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Sunday, January 27, 2013

Java and Lombok

Sunday, January 27, 2013 Posted by Ismail Habib 33 comments
If you are an Indonesian, it's pretty easy to make a connection between Java and Lombok. However, this post is not about that Java and Lombok, but rather for the Java programming language and Project Lombok.

One of the drawback of Java language is its verbosity. One very easy example can be found in any typical Java POJO.

public class Order{

  private long id;
  private String name;
  private int size;

  public Order(){
  }

  public Order(long id){
    this.id = id;
  }

  public long getId(){
    return id;
  }

  public void setId(long id){
    this.id = id;
  }

  public String getName(){
    return name;
  }

  public void setName(String name){
    this.name = name;
  }

  public int getSize(){
    return size();
  }

  public void setSize(int size){
    this.size = size;
  }

  @Override
  public String toString(){
    return String.format("%s %d %d", id, name, size);
  }
}


Already that much code just for a very simple structure with constructors, getters, setters, and toString method. This is where Lombok comes to save the day! Instead of writing that much code, you can have something like this:

@Data
public class Order{

  private long id;
  private String name;
  private int size;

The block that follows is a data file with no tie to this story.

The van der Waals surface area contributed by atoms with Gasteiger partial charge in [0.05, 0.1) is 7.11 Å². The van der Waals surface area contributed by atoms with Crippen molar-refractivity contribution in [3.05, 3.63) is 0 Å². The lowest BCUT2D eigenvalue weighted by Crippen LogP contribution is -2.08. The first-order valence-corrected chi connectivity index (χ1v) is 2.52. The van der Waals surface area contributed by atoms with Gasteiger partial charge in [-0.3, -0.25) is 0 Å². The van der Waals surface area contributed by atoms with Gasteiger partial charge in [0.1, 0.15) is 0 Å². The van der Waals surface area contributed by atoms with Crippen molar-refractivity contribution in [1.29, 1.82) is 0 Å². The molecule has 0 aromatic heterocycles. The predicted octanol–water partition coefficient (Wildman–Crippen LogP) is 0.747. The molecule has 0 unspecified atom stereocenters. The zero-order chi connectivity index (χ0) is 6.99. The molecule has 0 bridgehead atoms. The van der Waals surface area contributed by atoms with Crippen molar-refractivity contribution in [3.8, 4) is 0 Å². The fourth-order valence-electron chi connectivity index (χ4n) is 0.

}

...and that's it! A clean, nice code that is easy to maintain. The @Data annotation will tell Lombok to generate the constructor, getters and setters, toString method (and even equals and hashCode method!) all during compilation time! (instead of hiding the code in other file ala AspectJ). Since Lombok can be integrated with your IDE, you will not lose the nice content assist or any other feature that you currently enjoying.

There are several other features provided by Lombok (see: Lombok features), although personally for me, this one is going to be the one I use the most. I am not too scared of introducing Lombok dependency to my project since Lombok itself presented a nice way to stop using Lombok dependency with a tool called "delombok". By using delombok, all magically generated code will be written to the source code and the dependency to Lombok library will be removed.

The only drawback I can think of is whenever I rename one of the field name and the rest of code which refer to the getter/setter will also need to be updated manually (instead of having them automatically updated using a refactor tool in your IDE), but it is a very small price to pay (I guess).

33 comments:

  1. Agree. Lombok is cool. Why it is not a plugin for Eclipse???? :(

    ReplyDelete
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  2. I also looked at Project Lombok but deemed it too risky to use (f.x. there are issues with the latest JDK). I also found the customisation features lacking, so I just released my own open source tool for generating java value objects (with getters, setters, constructors, equals, hash, compareTo and more) that used 100% standard java features, integrates with all java tools and is extremely customisable. You can check it out at "http://valjogen.41concepts.com". Let me know what you think?

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